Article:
@cmdi035: I have seen this effect with some H.264 encoded content, is it your case? I don't have a solution at the moment. The images themselves should be in the correct order but the timestamps are all mangled which is why the cursors jumps back and forth, and why there are issues with seeking.
I'm a bit late, but I have found the problem with the h264 encoded content and the jumping cursor. The jumping cursor occurs when the h264 file contains b-frames. This type of frames needs for its decoding the previous and the following frame (en.wikipedia.org/wiki/Video_compression_picture_types#Bi-directional_predicted_frames.2Fslices_.28B-frames.2Fslices.29 and https://en.wikipedia.org/wiki/Group_of_pictures). If you want to decode a b-frame you first have to decode the following frame, so the timeline will jump forward to the timestamp of the following frame and then back to the timestamp of the b-frame.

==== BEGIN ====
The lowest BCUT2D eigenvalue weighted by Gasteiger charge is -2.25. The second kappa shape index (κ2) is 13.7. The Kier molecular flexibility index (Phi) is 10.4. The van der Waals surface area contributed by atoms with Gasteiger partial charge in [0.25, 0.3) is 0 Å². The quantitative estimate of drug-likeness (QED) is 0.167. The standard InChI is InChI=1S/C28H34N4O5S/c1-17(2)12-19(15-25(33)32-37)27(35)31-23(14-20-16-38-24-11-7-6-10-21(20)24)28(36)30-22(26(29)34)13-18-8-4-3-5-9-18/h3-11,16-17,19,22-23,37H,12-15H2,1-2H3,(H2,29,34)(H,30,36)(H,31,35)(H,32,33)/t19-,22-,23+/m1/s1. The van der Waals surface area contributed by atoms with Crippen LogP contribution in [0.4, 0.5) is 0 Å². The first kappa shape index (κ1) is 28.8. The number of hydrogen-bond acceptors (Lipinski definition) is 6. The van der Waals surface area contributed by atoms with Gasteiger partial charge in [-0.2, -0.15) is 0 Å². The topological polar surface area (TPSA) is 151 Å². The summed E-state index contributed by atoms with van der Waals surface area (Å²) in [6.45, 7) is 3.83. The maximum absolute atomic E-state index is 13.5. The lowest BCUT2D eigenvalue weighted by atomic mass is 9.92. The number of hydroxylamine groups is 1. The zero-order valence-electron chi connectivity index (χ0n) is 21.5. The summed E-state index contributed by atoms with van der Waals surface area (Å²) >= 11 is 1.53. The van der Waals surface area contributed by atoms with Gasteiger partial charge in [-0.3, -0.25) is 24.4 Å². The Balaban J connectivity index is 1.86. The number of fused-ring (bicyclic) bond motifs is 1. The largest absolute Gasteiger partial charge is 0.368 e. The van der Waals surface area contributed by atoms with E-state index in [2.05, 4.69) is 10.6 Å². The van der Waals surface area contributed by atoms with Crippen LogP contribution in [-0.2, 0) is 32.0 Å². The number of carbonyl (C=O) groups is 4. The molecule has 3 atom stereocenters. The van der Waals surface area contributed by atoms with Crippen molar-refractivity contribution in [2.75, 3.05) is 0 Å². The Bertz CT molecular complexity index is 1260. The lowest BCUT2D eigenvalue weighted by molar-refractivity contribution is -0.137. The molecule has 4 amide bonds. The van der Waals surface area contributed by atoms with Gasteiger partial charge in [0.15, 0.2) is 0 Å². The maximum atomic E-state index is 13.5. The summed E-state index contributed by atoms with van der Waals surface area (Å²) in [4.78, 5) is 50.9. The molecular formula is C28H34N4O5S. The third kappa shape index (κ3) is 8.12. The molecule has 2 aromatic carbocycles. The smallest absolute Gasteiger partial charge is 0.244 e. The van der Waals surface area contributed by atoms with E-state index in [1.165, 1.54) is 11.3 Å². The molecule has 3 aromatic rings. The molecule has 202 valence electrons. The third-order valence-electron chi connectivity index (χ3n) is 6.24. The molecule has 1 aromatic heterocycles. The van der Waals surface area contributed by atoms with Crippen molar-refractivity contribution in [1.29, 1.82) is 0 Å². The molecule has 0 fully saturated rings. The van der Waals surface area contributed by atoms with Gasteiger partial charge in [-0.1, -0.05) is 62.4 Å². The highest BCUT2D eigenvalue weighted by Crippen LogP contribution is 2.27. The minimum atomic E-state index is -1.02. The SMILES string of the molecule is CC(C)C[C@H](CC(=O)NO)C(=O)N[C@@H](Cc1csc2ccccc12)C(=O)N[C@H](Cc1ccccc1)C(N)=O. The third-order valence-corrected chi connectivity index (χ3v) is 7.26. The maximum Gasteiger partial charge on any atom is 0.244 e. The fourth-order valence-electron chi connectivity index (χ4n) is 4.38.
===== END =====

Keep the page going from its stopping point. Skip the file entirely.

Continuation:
To see if your video contains b-frames download the ffmpeg binary (win: ffmpeg.zeranoe.com/builds) and test it with ffprobe (
ffprobe.exe -show_frames videofilename.mp4 > outputfile.txt
). The outfile.txt contains informations about all frames of the video, so choose a small testclip or you get a huge txt-file :-) If you search in the file for "pict_type=B", you will find all b-frames.
You can avoid the problem, if you encode your h264 video without the b-frame feature (ffmpeg cmd switch: -b 0). Then the timeline will work properly, but your filesize will increase.
But I don't understand why the video never stops and repeats and why at the end of the video the velocity fades to 0.
@joan Fixing the problem of the "never ending video" would help a lot, because the usage of b-frames seems to be very common in h264 files.